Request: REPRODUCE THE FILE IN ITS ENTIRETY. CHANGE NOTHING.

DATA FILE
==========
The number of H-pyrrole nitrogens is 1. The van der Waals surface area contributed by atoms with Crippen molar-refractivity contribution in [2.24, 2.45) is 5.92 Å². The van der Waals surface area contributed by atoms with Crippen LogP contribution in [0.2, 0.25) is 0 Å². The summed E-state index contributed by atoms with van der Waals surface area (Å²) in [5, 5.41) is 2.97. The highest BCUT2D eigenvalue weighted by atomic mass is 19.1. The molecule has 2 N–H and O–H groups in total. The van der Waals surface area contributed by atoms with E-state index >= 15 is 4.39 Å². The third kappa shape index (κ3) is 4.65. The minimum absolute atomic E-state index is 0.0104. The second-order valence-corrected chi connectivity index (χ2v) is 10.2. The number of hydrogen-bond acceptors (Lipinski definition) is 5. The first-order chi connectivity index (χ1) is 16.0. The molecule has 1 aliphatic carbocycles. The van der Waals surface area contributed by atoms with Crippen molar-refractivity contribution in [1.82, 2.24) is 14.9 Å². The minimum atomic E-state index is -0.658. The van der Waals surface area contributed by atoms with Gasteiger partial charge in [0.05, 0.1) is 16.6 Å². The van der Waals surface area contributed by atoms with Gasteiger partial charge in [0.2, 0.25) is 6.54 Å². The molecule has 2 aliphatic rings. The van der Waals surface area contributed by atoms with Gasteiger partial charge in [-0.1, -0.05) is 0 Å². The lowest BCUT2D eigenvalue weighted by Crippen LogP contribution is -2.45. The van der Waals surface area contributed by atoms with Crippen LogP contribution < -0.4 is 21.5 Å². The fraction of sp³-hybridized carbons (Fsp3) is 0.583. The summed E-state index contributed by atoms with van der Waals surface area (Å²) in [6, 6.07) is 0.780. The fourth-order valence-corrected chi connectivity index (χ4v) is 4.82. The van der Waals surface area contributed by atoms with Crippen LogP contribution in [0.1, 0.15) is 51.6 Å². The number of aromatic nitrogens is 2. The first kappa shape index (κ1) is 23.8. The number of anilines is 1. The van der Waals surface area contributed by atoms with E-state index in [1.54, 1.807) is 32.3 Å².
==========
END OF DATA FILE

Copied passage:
The number of H-pyrrole nitrogens is 1. The van der Waals surface area contributed by atoms with Crippen molar-refractivity contribution in [2.24, 2.45) is 5.92 Å². The van der Waals surface area contributed by atoms with Crippen LogP contribution in [0.2, 0.25) is 0 Å². The summed E-state index contributed by atoms with van der Waals surface area (Å²) in [5, 5.41) is 2.97. The highest BCUT2D eigenvalue weighted by atomic mass is 19.1. The molecule has 2 N–H and O–H groups in total. The van der Waals surface area contributed by atoms with E-state index >= 15 is 4.39 Å². The third kappa shape index (κ3) is 4.65. The minimum absolute atomic E-state index is 0.0104. The second-order valence-corrected chi connectivity index (χ2v) is 10.2. The number of hydrogen-bond acceptors (Lipinski definition) is 5. The first-order chi connectivity index (χ1) is 16.0. The molecule has 1 aliphatic carbocycles. The van der Waals surface area contributed by atoms with Crippen molar-refractivity contribution in [1.82, 2.24) is 14.9 Å². The minimum atomic E-state index is -0.658. The van der Waals surface area contributed by atoms with Gasteiger partial charge in [0.05, 0.1) is 16.6 Å². The van der Waals surface area contributed by atoms with Gasteiger partial charge in [0.2, 0.25) is 6.54 Å². The molecule has 2 aliphatic rings. The van der Waals surface area contributed by atoms with Gasteiger partial charge in [-0.1, -0.05) is 0 Å². The lowest BCUT2D eigenvalue weighted by Crippen LogP contribution is -2.45. The van der Waals surface area contributed by atoms with Crippen LogP contribution < -0.4 is 21.5 Å². The fraction of sp³-hybridized carbons (Fsp3) is 0.583. The summed E-state index contributed by atoms with van der Waals surface area (Å²) in [6, 6.07) is 0.780. The fourth-order valence-corrected chi connectivity index (χ4v) is 4.82. The van der Waals surface area contributed by atoms with Crippen LogP contribution in [0.1, 0.15) is 51.6 Å². The number of aromatic nitrogens is 2. The first kappa shape index (κ1) is 23.8. The number of anilines is 1. The van der Waals surface area contributed by atoms with E-state index in [1.54, 1.807) is 32.3 Å².